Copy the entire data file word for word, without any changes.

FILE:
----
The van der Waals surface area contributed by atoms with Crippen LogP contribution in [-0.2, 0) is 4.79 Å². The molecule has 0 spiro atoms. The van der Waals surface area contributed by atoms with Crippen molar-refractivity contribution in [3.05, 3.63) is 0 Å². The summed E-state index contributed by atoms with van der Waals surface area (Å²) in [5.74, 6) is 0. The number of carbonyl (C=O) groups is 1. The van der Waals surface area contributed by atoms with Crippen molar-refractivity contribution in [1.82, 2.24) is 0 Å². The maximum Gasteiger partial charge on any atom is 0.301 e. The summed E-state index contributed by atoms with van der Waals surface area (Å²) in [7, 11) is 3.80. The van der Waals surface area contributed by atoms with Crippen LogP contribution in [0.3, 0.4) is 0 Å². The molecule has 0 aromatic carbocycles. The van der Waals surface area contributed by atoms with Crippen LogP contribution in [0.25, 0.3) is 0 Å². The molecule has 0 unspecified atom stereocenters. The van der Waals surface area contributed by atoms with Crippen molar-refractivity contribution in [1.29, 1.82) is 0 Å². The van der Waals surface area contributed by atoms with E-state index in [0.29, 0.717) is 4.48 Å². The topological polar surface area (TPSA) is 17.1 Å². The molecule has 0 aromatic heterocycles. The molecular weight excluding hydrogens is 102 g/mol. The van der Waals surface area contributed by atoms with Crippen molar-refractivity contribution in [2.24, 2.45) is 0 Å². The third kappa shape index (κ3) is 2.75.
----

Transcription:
The van der Waals surface area contributed by atoms with Crippen LogP contribution in [-0.2, 0) is 4.79 Å². The molecule has 0 spiro atoms. The van der Waals surface area contributed by atoms with Crippen molar-refractivity contribution in [3.05, 3.63) is 0 Å². The summed E-state index contributed by atoms with van der Waals surface area (Å²) in [5.74, 6) is 0. The number of carbonyl (C=O) groups is 1. The van der Waals surface area contributed by atoms with Crippen molar-refractivity contribution in [1.82, 2.24) is 0 Å². The maximum Gasteiger partial charge on any atom is 0.301 e. The summed E-state index contributed by atoms with van der Waals surface area (Å²) in [7, 11) is 3.80. The van der Waals surface area contributed by atoms with Crippen LogP contribution in [0.3, 0.4) is 0 Å². The molecule has 0 aromatic carbocycles. The van der Waals surface area contributed by atoms with Crippen LogP contribution in [0.25, 0.3) is 0 Å². The molecule has 0 unspecified atom stereocenters. The van der Waals surface area contributed by atoms with Crippen molar-refractivity contribution in [1.29, 1.82) is 0 Å². The van der Waals surface area contributed by atoms with E-state index in [0.29, 0.717) is 4.48 Å². The topological polar surface area (TPSA) is 17.1 Å². The molecule has 0 aromatic heterocycles. The molecular weight excluding hydrogens is 102 g/mol. The van der Waals surface area contributed by atoms with Crippen molar-refractivity contribution in [2.24, 2.45) is 0 Å². The third kappa shape index (κ3) is 2.75.